So, upon my latest return, I was excited to find another area of lore which has been fleshed out in a genuinely fascinating way. In an attempt to simultaneously develop how magic works within the game and explain numerous “chimeric” characters, the world-builders behind Runeterra have come up with the Vastaya. The full logic behind the decisions has been written up in a brilliant dev blog article, which is well worth a read if you’re interested in world building at all, but the outcome is genius. I love seeing entirely novel takes on something so integral to the genre as magic and, with the concept of the Vastaya and their ancient brethren, I genuinely believe Riot have achieved that.

There are a huge number of explanations for how magic works, yet most fantasy franchises just wave their hands or come up with something that seems like an explanation until you realise they just changed the word (cough Midichlorians cough). The route League has gone down is certainly not completely fleshed out; magic itself remains something ethereal and just naturally occurring rather than having a (necessarily) distinct source. I like their incorporation of ley lines, not because it’s unique or original (it isn’t) but because they have thought through the implications. I love that intersections of ley lines become areas of wilder magic, and that magic even has different breeds or flavours to begin with. That’s a nice touch which, as they state themselves, allows a huge amount of complexity to develop within the system.

Above all else though, the concept of the vastayashai’rei is genius. It’s one of those concepts which I read and instantly wished I had thought of myself. It’s wonderfully simple yet also feels very original (to be clear, I’m not saying it’s genuinely unique, but I’ve never seen it before). In Runeterra, magic is an extra-dimensional energy, bleeding through via ley lines, creating border zones: areas of world which are part magical dimension, part Runeterra. But the dimension in which magic originates is not just the standard swirling, lifeless maelstrom. It’s a functioning universe with it’s own ecosystems and, crucially, life. Whilst improbable, our own planet is proof that life thrives on these biological edges, in the types of habitat that just shouldn’t work. Look at any geothermal pool and you’ll see this effect in full swing. Right where the water reaches boiling point the lifeforms are unique, often occurring no where else on the planet.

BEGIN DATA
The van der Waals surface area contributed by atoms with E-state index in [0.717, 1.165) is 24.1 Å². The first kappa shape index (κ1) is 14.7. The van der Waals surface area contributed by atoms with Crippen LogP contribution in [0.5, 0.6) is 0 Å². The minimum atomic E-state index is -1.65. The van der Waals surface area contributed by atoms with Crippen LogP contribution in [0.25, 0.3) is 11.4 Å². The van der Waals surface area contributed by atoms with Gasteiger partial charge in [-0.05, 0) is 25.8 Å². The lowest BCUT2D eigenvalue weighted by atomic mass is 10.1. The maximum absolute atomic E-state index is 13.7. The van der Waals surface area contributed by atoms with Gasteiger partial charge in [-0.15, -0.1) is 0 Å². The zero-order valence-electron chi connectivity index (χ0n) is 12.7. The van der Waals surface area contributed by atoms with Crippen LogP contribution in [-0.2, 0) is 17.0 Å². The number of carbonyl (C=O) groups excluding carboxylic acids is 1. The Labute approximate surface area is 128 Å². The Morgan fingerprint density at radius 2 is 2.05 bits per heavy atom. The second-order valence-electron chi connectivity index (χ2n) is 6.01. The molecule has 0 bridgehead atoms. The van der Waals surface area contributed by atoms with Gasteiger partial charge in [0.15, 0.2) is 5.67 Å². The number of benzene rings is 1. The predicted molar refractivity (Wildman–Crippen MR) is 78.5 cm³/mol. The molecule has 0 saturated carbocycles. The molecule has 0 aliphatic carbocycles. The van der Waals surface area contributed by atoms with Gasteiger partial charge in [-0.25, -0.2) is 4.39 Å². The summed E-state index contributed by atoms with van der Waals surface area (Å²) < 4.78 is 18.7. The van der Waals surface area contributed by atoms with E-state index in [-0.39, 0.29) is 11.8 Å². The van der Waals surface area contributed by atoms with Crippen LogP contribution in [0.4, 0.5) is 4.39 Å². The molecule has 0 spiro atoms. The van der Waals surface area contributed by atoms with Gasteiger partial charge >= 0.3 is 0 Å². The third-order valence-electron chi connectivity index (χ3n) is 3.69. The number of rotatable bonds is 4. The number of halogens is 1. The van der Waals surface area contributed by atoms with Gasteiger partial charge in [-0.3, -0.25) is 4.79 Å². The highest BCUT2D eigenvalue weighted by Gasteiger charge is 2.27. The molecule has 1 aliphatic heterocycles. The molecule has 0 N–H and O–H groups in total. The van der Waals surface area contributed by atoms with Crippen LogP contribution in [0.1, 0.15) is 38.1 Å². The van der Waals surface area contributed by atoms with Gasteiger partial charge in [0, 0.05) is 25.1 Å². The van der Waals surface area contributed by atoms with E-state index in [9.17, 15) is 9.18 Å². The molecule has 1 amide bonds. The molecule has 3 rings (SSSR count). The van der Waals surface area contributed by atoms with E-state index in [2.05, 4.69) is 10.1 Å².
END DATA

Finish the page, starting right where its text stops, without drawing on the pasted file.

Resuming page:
When extrapolated out to a mixing of two entirely different dimensions you end up with creatures that have evolved to survive in both. Magical animals that can take physical form. I love it. I love the idea that a creature learnt that it could hop through the ley lines and find sustenance, or escape predators, by doing so. Over time, that developed into a fully functioning race of sentient creatures which could transgress the boundaries between the two worlds. Taking it one step further, the team at Riot realised that such creatures wouldn’t need a fixed physical form, as it wasn’t inherent to their nature. In short, they became shape shifters, creatures capable of adapting the forms they found themselves requiring within the physical world. Throw in a little bit of interbreeding or evolutionary branches that chose to remain on the physical side permanently and you explain chimeras, creatures with evolutionarily impossible physical forms. Sheer, pure, brilliance.

It’s nothing less than incredible that the reason behind this level of ingenuity is a game which lacks any form of story mode at all; there’s no need for any of these musings beyond making the world more entertaining. That’s pretty awesome, too!